BLITZER: But you see his star going down...
SHRUM: I see...
BLITZER: ... and Hillary Clinton's star going up?
SHRUM: I think the irony is that she's out of the political fire. She's at the State Department. She's amassing massive national security credentials.
I don't see anybody else in Obama's shadow who grows into the kind of stature you need to have as a presidential candidate. And, look, it's a long way away, but, right now, I think -- and she probably doesn't want anyone to say this -- she's a very formidable candidate in the Democratic Party in 2016, not put there by her husband, but put there by herself.
BLITZER: Because, what -- she's only, what, 61 or 62 years old right now.
CASTELLANOS: I think -- I think Bob may well be right.
And he's written a brave piece.
CASTELLANOS: I don't think he's going to get as many Christmas cards next year as -- as he has.
But I think the Democrats -- Bob points out something important. The Democrats have had a generational transformation in their party. You know, they have gone from old-school politicians who used to be laughed at on "The Tonight Show" to the guests on "The Tonight Show."
People are very conversant with this younger generation. When you saw both of them campaign together, Bill Clinton and Obama, they were both hugely talented orators, but it's amazing how old-school Bill Clinton was.
And I think the world has caught up to them. So, I think Bob is exactly right. And, by the way, the other man who was old-school like that, who went on TV this year here in Virginia, saying, "I'm a politician, vote for me," was Terry McAuliffe.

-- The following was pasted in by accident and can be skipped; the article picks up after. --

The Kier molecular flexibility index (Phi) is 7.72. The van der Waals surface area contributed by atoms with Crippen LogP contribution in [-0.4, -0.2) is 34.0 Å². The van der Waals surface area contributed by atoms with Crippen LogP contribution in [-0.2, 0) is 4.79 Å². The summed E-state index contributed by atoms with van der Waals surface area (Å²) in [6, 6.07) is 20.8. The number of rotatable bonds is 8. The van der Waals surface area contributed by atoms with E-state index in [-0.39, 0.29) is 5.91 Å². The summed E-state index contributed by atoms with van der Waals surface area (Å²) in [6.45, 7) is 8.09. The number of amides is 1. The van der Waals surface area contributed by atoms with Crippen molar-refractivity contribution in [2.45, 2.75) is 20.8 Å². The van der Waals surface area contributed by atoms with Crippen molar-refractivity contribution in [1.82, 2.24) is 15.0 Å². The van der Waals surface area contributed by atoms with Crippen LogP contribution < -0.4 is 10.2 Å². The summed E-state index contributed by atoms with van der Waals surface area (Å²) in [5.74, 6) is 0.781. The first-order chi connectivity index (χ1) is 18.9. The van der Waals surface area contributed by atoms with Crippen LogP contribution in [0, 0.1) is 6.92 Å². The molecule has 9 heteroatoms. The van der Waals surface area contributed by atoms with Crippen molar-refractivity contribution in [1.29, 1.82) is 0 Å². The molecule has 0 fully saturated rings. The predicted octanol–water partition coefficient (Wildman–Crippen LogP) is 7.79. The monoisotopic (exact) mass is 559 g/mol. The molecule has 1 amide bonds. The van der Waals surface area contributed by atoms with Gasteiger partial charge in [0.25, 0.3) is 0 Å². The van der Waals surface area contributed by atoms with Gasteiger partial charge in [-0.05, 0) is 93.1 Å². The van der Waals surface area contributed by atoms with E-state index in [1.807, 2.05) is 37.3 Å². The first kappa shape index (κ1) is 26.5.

CASTELLANOS: It was just -- the world has moved on from that kind of politics.
BLITZER: We have got to move on right now, guys. Thank for coming in.
SHRUM: Thank you.
BLITZER: President Obama says, beware the naysayers. He says, anybody claiming he wants government-run health care is not telling the truth. I will ask the top Republican in the House of Representatives if that's a charge aimed at him.
And, in California right now, some fear, Alzheimer's patients who need care desperately won't get it, or worse. California's budget mess is causing some real nightmares.
And should the nation's veterans be worried, deeply worried, about some treatments they get at veterans hospitals across the country? There are shocking findings that have just been released.
BLITZER: Democratic state lawmakers in California are considering new taxes to close the state's massive budget deficit.
Meantime, the governor, Arnold Schwarzenegger, has proposed deep cuts to help make up the $24 billion shortfall. The crisis in California sounds so big, we wanted to show you how it's affecting just one group of people.
Our national political correspondent, Jessica Yellin, visited a center that provides day care for the elderly, many of them with Alzheimer's, and its programs right now are on the chopping block -- Jessica.
JESSICA YELLIN, CNN CONGRESSIONAL CORRESPONDENT: Wolf, the budget crisis here in California can sound so big, so overwhelming, we wanted to show you how it affects just one group of people, people with Alzheimer's.
We visited a center that provides day care for the elderly, many with Alzheimer's, and many of its programs are on the chopping block.
UNIDENTIFIED FEMALE: I give you, for example...
YELLIN (voice-over): Howard Wolfberg has Alzheimer's. He recently took his dog out for a walk and got lost for 25 hours.
(on camera): And he was just wandering in the streets...
TOBY WOLFBERG, WIFE OF ALZHEIMER'S SUFFERER: Mm-hmm.
YELLIN: ... of the city?
WOLFBERG: Yes. He ended up on a lawn in Westwood.
YELLIN (voice-over): Now the only time his wife, Toby, can leave his side is when she drops him off here, at Santa Monica's Wise and Healthy Aging Center.
WOLFBERG: I can't tell you how incredibly helpful, for both of us. He's a wanderer, so I am constantly with him.
YELLIN: This facility provides daytime supervision for 60 elderly clients. About half suffer from Alzheimer's.
But now it faces devastating budget cuts. With California out of money, Governor Schwarzenegger's proposed changes would slash 10 percent of this center's funding. The state already cut more than 15 percent last year. Many of these seniors would be turned away.